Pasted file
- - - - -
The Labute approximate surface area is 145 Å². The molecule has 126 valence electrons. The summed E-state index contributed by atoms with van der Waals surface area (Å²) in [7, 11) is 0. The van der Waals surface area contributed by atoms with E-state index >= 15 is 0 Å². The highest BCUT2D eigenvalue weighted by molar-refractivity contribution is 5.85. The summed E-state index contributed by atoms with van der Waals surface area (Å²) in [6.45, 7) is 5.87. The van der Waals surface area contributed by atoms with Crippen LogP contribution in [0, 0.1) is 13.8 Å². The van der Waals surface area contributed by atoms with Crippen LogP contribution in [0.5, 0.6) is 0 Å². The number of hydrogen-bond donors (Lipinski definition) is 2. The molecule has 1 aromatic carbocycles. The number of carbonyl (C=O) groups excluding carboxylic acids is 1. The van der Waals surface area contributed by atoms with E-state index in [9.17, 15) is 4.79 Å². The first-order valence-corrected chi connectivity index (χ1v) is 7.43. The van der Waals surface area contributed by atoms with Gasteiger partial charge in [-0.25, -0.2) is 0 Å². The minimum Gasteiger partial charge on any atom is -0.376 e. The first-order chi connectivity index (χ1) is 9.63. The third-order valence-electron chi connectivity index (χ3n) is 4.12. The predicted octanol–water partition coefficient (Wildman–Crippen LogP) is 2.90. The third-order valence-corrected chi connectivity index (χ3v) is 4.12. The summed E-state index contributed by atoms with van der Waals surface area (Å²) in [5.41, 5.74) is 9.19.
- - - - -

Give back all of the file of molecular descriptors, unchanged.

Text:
The Labute approximate surface area is 145 Å². The molecule has 126 valence electrons. The summed E-state index contributed by atoms with van der Waals surface area (Å²) in [7, 11) is 0. The van der Waals surface area contributed by atoms with E-state index >= 15 is 0 Å². The highest BCUT2D eigenvalue weighted by molar-refractivity contribution is 5.85. The summed E-state index contributed by atoms with van der Waals surface area (Å²) in [6.45, 7) is 5.87. The van der Waals surface area contributed by atoms with Crippen LogP contribution in [0, 0.1) is 13.8 Å². The van der Waals surface area contributed by atoms with Crippen LogP contribution in [0.5, 0.6) is 0 Å². The number of hydrogen-bond donors (Lipinski definition) is 2. The molecule has 1 aromatic carbocycles. The number of carbonyl (C=O) groups excluding carboxylic acids is 1. The van der Waals surface area contributed by atoms with E-state index in [9.17, 15) is 4.79 Å². The first-order valence-corrected chi connectivity index (χ1v) is 7.43. The van der Waals surface area contributed by atoms with Gasteiger partial charge in [-0.25, -0.2) is 0 Å². The minimum Gasteiger partial charge on any atom is -0.376 e. The first-order chi connectivity index (χ1) is 9.63. The third-order valence-electron chi connectivity index (χ3n) is 4.12. The predicted octanol–water partition coefficient (Wildman–Crippen LogP) is 2.90. The third-order valence-corrected chi connectivity index (χ3v) is 4.12. The summed E-state index contributed by atoms with van der Waals surface area (Å²) in [5.41, 5.74) is 9.19.